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5/4/96: In preparing for a performance of Beethoven’s Sixth Symphony (The Pastorale), I have come across a dilemma. The printed tempo for the fourth movement is 80 m.m., but I have had the notion to push the tempo to 95 m.m.. Although it does cause some havoc for the orchestra, I do enjoy it. This change in tempo brings out effects and colors that I have never heard before. My question is whether you may think that this change in tempo is appropriate or not.

It does strike me as fast, perhaps because it makes sense to me that there be some release and tranquility after the immediately preceding “storm” movement. In more practical terms, I would remind you that Beethoven performances are typically somewhat slower than his metronome markings. So even a faithful 80 m.m. reading will strike audiences as brisk.

You have the seeds of a further argument right there in your question, though, when you say that the orchestra can’t quite handle your idea. There is so much repertory available that there is little reason to program anything that the orchestra can’t play well. And, generally, there is little reward for you in leading a poor execution no matter how wonderful your idea. But this thought runs even deeper: We all have great ideas and dream performances in our heads. A challenge in this profession is to conduct what’s actually happening on-stage. (And, let me be clear that this is a challenge for even the most experienced conductors.) The audience can’t hear what’s in my head and is not obliged to sort through the performance keeping what’s good and dismissing what doesn’t work—even in cases where it can parse the performance in such a manner.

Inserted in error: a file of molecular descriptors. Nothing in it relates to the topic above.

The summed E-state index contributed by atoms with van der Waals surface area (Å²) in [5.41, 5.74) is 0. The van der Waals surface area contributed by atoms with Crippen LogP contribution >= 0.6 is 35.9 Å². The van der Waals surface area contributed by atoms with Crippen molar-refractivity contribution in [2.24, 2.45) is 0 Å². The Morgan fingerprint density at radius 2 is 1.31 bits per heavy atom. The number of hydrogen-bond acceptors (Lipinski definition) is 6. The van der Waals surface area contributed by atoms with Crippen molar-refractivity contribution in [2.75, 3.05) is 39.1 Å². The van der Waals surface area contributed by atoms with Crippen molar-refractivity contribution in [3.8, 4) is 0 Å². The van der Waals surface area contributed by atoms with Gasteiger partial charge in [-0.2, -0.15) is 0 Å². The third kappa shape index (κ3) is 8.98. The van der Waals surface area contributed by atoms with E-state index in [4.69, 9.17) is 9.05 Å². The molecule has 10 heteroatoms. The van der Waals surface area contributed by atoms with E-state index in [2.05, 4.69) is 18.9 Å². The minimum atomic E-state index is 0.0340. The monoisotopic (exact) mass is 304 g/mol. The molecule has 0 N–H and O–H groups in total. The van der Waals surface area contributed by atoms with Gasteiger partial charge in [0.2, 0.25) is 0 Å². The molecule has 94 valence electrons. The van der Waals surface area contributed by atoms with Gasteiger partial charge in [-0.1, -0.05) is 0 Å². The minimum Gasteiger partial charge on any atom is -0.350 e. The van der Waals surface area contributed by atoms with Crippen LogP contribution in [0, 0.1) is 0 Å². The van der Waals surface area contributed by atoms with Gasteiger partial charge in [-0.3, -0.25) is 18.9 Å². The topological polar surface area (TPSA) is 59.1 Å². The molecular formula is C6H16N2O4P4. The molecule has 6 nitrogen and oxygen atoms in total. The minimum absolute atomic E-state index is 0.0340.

I wish you well in this performance, but it sounds like you should hold this idea for a future performance, for experimentation on a synthesizer, or just for pleasurable reflection during life’s tedious moments. You also might consider experimenting with simpler symphonies; Beethoven’s 7th and 5th are far simpler technically than the 6th. Let us know how this performance goes.

©1996 by Joseph Rescigno. The text here may be freely reproduced for non-commercial purposes as long as credit is given.

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